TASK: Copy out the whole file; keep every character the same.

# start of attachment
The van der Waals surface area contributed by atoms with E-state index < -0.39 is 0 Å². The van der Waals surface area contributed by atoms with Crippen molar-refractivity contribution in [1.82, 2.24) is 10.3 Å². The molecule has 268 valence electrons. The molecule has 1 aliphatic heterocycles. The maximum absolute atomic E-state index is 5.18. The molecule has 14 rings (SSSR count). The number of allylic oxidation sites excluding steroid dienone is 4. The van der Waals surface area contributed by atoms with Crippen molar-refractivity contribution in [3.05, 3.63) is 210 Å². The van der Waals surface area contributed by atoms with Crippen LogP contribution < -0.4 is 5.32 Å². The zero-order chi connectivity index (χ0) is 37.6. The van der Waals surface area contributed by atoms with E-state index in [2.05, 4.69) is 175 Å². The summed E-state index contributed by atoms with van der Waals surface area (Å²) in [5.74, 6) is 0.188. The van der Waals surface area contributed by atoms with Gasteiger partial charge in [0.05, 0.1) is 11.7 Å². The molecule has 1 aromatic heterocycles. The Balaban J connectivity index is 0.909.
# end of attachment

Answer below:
The van der Waals surface area contributed by atoms with E-state index < -0.39 is 0 Å². The van der Waals surface area contributed by atoms with Crippen molar-refractivity contribution in [1.82, 2.24) is 10.3 Å². The molecule has 268 valence electrons. The molecule has 1 aliphatic heterocycles. The maximum absolute atomic E-state index is 5.18. The molecule has 14 rings (SSSR count). The number of allylic oxidation sites excluding steroid dienone is 4. The van der Waals surface area contributed by atoms with Crippen molar-refractivity contribution in [3.05, 3.63) is 210 Å². The van der Waals surface area contributed by atoms with Crippen LogP contribution < -0.4 is 5.32 Å². The zero-order chi connectivity index (χ0) is 37.6. The van der Waals surface area contributed by atoms with E-state index in [2.05, 4.69) is 175 Å². The summed E-state index contributed by atoms with van der Waals surface area (Å²) in [5.74, 6) is 0.188. The van der Waals surface area contributed by atoms with Gasteiger partial charge in [0.05, 0.1) is 11.7 Å². The molecule has 1 aromatic heterocycles. The Balaban J connectivity index is 0.909.